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Products > Lepechinia hastata
Lepechinia hastata - Mexican Pitcher Sage
Image of Lepechinia hastata
[2nd Image]
Habit and Cultural Information
Category: Shrub
Family: Lamiaceae (Labiatae) (Mints)
Origin: Mexico (North America)
Evergreen: Yes
Flower Color: Magenta
Bloomtime: Summer
Height: 4-6 feet
Width: 4-6 feet
Exposure: Sun or Shade
Summer Dry: Yes
Deer Tolerant: Yes
Irrigation (H2O Info): No Irrigation required
Winter Hardiness: 20-25 F
Lepechinia hastata (Baja Pitcher Sage) - An evergreen to semi-evergreen sub-shrub 4 to 6 feet tall and spreading slowly by underground rhizomes to at least as wide with pleasantly aromatic large soft arrow-shaped leaves and magenta sage-like flowers on open 1 foot long spikes above the foliage at branch tips in the summer and early fall.

Plant in sun (best) or part shade in any type of soil but best in one that drains fairly well and requires little to no water in coastal gardens. Is reportedly root hardy to 0F and evergreen in mild climates but best cut back in winter to tidy up. A very nice plant that is attractive to both people and hummingbirds but deer seem to leave alone. It has an interesting aroma that is somewhat reminiscent to us of a nice fragrant cleaning compound, though others describe it as being like Kool-Aid.

Baja Pitcher Sage is native to Baja California and Baja California Sur, including the Revillagigedo Islands, which lie nearly 250 miles south of the southern tip of the Baja California Peninsula. It is also found on Maui in the Hawaiian Islands, though most consider these to be introduced and naturalized populations. The genus was named for the 18th century Russian physician, naturalist and explorer Ivan Ivanovich Lepechin. The genus Lepechiniella in the Boraginaceae was also named in his honor, as was Mount Lepechin in the North Urals and the town of Lepechin in Saratov. The specific epithet is in reference to the hastate shaped leaves. It is also commonly called Pakaha, False Salvia, Baja Pitcher Sage, Pitcher Plant and Island Pitcher Sage.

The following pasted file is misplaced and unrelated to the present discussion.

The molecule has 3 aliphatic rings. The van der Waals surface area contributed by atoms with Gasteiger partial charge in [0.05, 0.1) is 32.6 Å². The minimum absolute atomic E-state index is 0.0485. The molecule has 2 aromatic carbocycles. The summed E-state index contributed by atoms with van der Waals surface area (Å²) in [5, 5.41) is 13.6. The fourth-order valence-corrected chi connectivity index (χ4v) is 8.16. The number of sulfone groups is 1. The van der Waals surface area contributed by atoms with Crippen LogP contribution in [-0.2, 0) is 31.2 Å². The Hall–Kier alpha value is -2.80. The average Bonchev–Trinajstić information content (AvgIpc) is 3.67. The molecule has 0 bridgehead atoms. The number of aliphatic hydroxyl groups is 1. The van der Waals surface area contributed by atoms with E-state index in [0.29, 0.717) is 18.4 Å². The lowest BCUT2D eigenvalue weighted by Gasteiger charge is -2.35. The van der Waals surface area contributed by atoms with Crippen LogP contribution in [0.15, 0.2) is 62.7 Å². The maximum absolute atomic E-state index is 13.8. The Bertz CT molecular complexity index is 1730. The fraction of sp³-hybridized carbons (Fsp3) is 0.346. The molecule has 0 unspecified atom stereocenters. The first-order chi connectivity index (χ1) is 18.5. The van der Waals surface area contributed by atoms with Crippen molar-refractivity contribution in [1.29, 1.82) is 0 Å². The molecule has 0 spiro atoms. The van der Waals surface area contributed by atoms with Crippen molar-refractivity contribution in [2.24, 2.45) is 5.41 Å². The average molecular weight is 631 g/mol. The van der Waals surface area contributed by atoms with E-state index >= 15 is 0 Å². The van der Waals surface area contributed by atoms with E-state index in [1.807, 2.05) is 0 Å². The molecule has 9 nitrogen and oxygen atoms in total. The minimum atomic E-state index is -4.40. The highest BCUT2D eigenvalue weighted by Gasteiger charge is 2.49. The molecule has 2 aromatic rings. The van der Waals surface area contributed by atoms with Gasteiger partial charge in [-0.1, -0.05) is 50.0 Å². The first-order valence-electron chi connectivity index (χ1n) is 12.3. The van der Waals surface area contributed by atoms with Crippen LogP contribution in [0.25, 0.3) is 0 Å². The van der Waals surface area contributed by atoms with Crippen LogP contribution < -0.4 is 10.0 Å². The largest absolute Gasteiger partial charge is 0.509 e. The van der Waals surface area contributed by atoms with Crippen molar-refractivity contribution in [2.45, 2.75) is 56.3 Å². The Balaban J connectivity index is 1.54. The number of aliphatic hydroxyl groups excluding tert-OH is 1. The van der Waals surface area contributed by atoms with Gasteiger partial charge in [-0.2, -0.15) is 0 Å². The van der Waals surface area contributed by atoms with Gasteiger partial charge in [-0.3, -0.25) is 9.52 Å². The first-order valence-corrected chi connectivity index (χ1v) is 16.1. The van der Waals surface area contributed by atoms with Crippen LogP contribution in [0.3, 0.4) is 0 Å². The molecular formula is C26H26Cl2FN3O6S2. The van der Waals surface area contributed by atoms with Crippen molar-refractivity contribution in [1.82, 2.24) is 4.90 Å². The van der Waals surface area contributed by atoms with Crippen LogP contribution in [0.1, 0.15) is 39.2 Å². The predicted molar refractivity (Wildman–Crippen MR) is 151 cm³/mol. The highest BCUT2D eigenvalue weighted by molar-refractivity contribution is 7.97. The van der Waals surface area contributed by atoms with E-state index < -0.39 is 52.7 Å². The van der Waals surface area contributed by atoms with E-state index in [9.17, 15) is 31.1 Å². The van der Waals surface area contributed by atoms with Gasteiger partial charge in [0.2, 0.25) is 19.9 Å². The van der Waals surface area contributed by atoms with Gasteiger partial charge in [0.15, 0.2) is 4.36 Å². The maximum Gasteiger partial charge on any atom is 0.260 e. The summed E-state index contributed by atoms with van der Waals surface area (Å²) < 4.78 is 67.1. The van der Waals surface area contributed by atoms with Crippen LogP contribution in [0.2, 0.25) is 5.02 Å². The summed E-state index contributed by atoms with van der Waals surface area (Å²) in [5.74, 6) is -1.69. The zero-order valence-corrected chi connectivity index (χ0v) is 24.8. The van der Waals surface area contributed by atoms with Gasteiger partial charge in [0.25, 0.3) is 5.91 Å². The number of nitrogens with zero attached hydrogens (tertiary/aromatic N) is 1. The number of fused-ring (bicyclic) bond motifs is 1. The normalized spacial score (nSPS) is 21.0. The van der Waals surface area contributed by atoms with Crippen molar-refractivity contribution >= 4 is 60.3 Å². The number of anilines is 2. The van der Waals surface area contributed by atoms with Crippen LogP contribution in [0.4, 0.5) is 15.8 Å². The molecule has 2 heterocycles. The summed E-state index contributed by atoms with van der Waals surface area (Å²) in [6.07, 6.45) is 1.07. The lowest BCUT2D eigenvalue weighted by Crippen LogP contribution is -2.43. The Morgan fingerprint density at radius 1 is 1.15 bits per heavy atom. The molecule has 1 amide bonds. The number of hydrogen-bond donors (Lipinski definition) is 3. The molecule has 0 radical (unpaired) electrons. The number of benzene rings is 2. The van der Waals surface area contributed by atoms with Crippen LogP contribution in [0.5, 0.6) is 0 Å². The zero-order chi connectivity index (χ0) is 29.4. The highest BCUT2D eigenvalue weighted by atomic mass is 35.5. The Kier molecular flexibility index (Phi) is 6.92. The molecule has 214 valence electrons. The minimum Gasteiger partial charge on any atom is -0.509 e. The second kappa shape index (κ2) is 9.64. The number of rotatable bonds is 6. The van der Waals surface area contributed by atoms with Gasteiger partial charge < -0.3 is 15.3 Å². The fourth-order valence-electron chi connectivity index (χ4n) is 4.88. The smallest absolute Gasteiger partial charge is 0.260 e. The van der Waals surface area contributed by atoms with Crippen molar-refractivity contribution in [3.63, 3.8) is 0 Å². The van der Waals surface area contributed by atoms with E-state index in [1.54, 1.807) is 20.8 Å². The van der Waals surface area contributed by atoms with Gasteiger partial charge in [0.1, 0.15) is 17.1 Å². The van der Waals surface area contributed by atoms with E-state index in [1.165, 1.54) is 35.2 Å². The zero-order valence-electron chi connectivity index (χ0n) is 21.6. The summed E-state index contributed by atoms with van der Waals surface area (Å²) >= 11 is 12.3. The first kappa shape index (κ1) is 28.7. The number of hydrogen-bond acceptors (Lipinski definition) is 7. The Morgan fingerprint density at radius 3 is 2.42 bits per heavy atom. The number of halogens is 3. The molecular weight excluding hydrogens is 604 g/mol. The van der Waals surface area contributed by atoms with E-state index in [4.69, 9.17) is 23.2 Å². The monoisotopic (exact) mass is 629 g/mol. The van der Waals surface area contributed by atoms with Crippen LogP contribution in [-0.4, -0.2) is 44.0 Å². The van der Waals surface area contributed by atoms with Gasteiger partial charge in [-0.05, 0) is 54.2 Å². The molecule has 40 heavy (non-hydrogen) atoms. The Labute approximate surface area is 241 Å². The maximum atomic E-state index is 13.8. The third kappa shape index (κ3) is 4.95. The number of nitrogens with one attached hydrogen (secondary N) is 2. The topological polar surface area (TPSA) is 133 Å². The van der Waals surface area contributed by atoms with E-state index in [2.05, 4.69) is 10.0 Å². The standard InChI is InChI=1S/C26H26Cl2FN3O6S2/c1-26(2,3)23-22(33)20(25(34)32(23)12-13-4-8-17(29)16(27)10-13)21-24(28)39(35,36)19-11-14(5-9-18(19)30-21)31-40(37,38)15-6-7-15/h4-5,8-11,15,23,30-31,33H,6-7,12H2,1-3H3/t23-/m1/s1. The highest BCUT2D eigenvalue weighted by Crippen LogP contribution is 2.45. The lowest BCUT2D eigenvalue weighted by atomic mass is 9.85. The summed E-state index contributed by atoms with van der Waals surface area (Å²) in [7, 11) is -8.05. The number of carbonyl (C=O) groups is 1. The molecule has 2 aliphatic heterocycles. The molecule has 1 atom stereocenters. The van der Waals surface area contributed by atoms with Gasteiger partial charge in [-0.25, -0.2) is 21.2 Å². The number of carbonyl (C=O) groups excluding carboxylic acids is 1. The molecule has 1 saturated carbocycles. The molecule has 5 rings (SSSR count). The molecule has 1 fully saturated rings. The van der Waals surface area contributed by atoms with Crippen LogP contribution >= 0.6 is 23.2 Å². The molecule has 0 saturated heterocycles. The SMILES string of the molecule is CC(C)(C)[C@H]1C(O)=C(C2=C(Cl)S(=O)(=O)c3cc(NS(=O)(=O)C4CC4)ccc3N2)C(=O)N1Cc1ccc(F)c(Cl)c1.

We first received this plant in 1992 from Daryll Combs of Daryll's Exotic and have grown it off and on at our nursery since 1993. A 20 year old plant in part sun in our nursery garden receives NO supplemental irrigation, growing well through the drought years of 2012 to 2015 on rainfall alone, reaching about 3 feet tall by 6 feet wide. 

Information about Lepechinia hastata displayed on this page is based on our research about it conducted in our library and gathered from reliable online sources. We include observations made of this plant as it grows in our nursery gardens and in other gardens that we have visited, as well as how the crops have performed in containers in our own nursery field. We will also incorporate comments that we receive from others about this plant when we feel it adds information and particularly welcome hearing from anyone who has any additional cultural recommendations that would aid others in growing it.